The paper is organised as follows: Section 2 describes the technology used for building the sensorised skin of the iCub humanoid robot, the mathematical model of taxels and the methods already developed for calibrating capacitive sensors. Section 3 focuses on the insole prototype description and the calibration procedure. Section 4 presents data extracted for the calibration experiments and describes validation experiments and results. This section also describes the tool developed for real-time visualisation of the quantities estimated by the insole. Section 5 contains a summary of the paper and the main advantages of using our insole. It also suggests some future perspectives from the point of view of the hardware, the mathematical model and the calibration technique.

2. Background

2.1. Mathematical Notation

  • Let R be the set of real numbers.
  • Let x R n denote an n-dimensional column vector, while x denotes a scalar quantity.
  • Let | | x | | be the Euclidean norm of the vector x .
  • Let 0 m × n be the zero matrix R m × n .
  • Let I n be the identity matrix R n × n .
  • Let f z , m x and m y denote the vertical ground reaction force and the moments about the horizontal axes, respectively.
  • Let x i R denote a variable referred to the i-th sensor.

2.2. Tactile Sensors

The insole proposed in this paper is based on the same technology used for the skin of the iCub humanoid robot [24]. The iCub skin (Figure 1a) is an array of triangular modules of flexible printed circuit boards (PCBs), each containing 12 capacitive sensors with a circular shape (named taxels, Figure 1b): 10 measuring the change in capacitance induced by pressure and 2 embedded in the PCB used for the temperature compensation. Each triangle has an area of 3.24 cm 2 and has a unique 2-bit address. The PCB provides a spatial resolution of approximately 4 taxels/cm 2 (the area of each taxel is approximately 19 mm 2 ). The triangles also host an integrated capacitance to digital converter (CDC) that encodes measurements of each taxel into 16-bit words with a 0.12 fF resolution. A patch of PCB is composed of many interconnected triangles where each connection includes a dedicated Inter-Integrated Circuit (I2C) bus with four synchronised serial data lines and a shared serial clock. This allows up to 16 triangles to be connected to the same MTB. The MTB is a micro-controller-based board that interfaces the I2C bus and the CAN bus (Figure 1d). The micro-controller recognises the devices connected to the I2C bus (i.e., the CDCs), reads measurements sent by the CDC of each triangle on the bus and performs an on-board temperature and an offset compensation. Then, the MTB cuts the 16-bit words into 8-bit words suitable for communication through CAN bus. The measurements are sent to a host through the CAN bus at a rate of 50 Hz. A deformable dielectric layer, coupled with a ground plane, is placed on top of the sensors (Figure 1c). The dielectric layer consists of a nylon mesh with good mechanical properties in terms of hysteresis and deformation response. The mesh is provided by commercial suppliers and is cost-effective. When it is pressed, the distance between sensors and the surface of the dielectric decreases, causing a change in capacitance. That is, the higher the pressure on the dielectric, the higher the capacitance variation, as shown in Figure 2. The user can set a bit-shift parameter that selects which 8 bits are considered of the 16. The settable value is in the range from 0 (the MTB selects the least significant byte) to 7 (the MTB selects the most significant byte). With a higher bit-shift value, the 8-bit word maps a larger range of analog capacitance values but reduces the sensibility to very small variations. The choice of this value depends on the specific application and on the specific stiffness of the used dielectric material.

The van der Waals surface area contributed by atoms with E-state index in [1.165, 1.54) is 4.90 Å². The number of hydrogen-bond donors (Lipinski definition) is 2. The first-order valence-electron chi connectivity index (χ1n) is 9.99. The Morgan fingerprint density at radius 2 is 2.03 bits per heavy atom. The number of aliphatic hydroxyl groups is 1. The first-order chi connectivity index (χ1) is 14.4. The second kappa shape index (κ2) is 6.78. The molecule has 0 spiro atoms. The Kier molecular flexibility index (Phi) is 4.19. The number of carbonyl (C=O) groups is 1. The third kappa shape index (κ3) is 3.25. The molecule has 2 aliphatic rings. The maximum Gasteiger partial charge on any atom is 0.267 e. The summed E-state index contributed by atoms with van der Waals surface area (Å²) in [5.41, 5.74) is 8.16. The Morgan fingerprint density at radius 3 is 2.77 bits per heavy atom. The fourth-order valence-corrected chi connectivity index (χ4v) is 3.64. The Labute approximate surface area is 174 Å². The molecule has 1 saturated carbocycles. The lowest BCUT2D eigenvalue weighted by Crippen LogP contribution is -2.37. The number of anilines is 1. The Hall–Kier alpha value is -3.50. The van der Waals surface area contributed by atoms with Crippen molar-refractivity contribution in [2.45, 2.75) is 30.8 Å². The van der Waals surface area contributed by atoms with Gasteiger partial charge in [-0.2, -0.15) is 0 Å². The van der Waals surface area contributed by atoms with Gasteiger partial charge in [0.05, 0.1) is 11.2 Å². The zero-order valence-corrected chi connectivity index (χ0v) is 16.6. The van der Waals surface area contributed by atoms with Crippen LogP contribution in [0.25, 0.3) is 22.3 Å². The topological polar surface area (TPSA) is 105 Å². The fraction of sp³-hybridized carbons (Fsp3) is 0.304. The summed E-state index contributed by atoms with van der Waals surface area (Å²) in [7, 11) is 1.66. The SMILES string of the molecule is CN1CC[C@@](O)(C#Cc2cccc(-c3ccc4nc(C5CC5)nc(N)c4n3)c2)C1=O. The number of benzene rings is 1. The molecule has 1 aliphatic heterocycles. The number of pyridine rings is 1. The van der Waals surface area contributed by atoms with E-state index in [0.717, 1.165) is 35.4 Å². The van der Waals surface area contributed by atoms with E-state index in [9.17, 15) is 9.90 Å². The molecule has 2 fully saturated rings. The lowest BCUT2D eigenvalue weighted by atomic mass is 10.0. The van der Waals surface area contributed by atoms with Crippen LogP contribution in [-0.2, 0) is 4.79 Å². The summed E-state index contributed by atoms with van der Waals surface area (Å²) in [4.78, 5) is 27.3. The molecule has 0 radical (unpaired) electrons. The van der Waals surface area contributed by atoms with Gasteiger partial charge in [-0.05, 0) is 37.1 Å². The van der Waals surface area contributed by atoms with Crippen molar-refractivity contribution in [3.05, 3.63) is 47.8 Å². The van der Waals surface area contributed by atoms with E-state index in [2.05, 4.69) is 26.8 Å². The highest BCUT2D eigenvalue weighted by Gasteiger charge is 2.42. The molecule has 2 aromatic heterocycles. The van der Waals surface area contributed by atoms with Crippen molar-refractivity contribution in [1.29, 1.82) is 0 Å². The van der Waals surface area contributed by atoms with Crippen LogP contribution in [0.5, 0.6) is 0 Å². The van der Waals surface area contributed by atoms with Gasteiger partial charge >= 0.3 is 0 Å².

2.3. A Mathematical Model for Taxels

The behaviour of each taxel can be approximated as a parallel plate capacitor described by [30]